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  • Writer's pictureDia Ramos

What's the Difference: Baking Soda vs Baking Powder

Both of these are used as chemical leavening agents in quick breads; essentially helping quick breads rise. Both are white powders and don’t have much of a smell. Though both help create a risen baked good and look similar, you cannot interchange them in recipes. Here’s why.

Baking Soda (Sodium Bicarbonate)

Have you ever seen those science fair volcanoes in action? Do you know how those work? Quite simply: when baking soda comes in contact with an acidic liquid like vinegar, it produces carbon dioxide gas; those bubbles produce the rise that you are wanting in your quick breads. This chemical reaction starts almost immediately once the two ingredients are mixed together and weakens with time. Because of this, you want to use your quick bread batter or dough as soon as possible when using baking soda to get the best results, otherwise, you will have flat muffins or breads even if you did everything else correct.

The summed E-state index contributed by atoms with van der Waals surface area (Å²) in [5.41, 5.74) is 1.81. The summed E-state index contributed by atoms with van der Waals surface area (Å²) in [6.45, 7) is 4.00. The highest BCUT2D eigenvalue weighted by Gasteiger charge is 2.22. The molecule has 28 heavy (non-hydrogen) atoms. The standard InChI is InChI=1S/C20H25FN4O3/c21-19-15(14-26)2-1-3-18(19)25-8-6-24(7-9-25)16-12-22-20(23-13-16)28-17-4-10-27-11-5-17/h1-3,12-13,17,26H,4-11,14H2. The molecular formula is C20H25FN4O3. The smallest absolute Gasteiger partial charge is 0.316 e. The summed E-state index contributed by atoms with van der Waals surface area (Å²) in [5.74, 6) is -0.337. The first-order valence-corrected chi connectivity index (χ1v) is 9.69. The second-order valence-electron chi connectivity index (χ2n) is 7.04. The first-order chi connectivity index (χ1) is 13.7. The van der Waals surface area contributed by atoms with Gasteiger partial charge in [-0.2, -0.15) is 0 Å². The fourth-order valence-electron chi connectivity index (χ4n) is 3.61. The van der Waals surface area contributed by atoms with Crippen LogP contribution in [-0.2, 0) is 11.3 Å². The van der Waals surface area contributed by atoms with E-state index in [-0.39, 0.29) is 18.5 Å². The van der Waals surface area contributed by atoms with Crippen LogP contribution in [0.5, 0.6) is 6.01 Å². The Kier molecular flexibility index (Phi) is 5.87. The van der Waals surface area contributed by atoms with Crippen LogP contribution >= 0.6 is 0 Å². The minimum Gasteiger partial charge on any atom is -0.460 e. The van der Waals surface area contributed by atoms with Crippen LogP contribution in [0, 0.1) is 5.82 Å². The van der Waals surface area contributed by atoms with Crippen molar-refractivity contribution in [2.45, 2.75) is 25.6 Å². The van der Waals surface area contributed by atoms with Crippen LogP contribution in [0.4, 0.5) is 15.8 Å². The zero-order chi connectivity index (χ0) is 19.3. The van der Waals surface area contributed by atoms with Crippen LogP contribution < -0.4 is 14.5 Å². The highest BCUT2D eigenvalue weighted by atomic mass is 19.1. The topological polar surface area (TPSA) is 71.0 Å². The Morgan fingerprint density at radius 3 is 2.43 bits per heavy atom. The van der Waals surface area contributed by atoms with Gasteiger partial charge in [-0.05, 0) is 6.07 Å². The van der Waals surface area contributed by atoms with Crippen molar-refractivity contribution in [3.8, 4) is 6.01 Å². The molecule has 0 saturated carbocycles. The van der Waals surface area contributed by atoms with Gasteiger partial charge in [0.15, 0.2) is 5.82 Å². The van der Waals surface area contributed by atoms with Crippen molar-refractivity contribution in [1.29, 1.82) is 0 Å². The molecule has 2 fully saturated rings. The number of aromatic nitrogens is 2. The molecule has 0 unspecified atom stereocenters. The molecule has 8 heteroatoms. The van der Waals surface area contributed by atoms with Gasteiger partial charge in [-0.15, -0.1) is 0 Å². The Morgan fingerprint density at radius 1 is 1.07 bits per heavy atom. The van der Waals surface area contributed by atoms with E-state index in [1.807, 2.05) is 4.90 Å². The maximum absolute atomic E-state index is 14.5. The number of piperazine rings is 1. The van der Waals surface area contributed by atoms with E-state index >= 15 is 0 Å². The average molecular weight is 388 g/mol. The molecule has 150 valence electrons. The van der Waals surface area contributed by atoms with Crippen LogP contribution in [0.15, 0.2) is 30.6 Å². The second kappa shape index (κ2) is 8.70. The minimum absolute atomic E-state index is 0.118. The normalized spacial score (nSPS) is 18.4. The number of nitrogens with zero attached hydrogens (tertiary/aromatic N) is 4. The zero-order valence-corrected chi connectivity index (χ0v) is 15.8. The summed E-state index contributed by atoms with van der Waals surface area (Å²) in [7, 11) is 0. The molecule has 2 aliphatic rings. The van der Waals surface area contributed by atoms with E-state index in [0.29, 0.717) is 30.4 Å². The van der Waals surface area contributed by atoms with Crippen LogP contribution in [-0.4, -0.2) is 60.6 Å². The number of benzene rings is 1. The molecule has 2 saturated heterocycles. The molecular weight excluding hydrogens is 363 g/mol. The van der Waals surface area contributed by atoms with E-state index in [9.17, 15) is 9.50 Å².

HINT: Other acidic liquids that can be used to activate baking soda are buttermilk, yogurt, sour cream, and citrus.

Baking Powder

Baking Powder is a combination of sodium bicarbonate, a powdered acid (like cream of tartar) and cornstarch. Because of this Baking powder is less concentrated (and less powerful) than baking soda by 1/4th! When moisture is added to baking powder, the same chemical reaction can occur without something to separate the acid from sodium bicarbonate, which is why cornstarch is often added. Cornstarch keeps the baking powder dry and separate so no chemical reactions occur if just added to liquids. That is why the baking powder you buy from the grocery store is double acting- it needs liquid AND heat to activate; the first reaction begins immediately just like baking soda alone with acid, but the second reaction occurs slowly with heat allowing bakers more flexibility with timing.


Baking soda and baking powder have the same objective, help quick breads rise and become light and fluffy but, should NOT be substituted for each other in recipes. They work together as a team in many recipes.

Here is an infographic I made that you can use if you ever forget which one to use in your baked goods. The more you know, the better baker you become!

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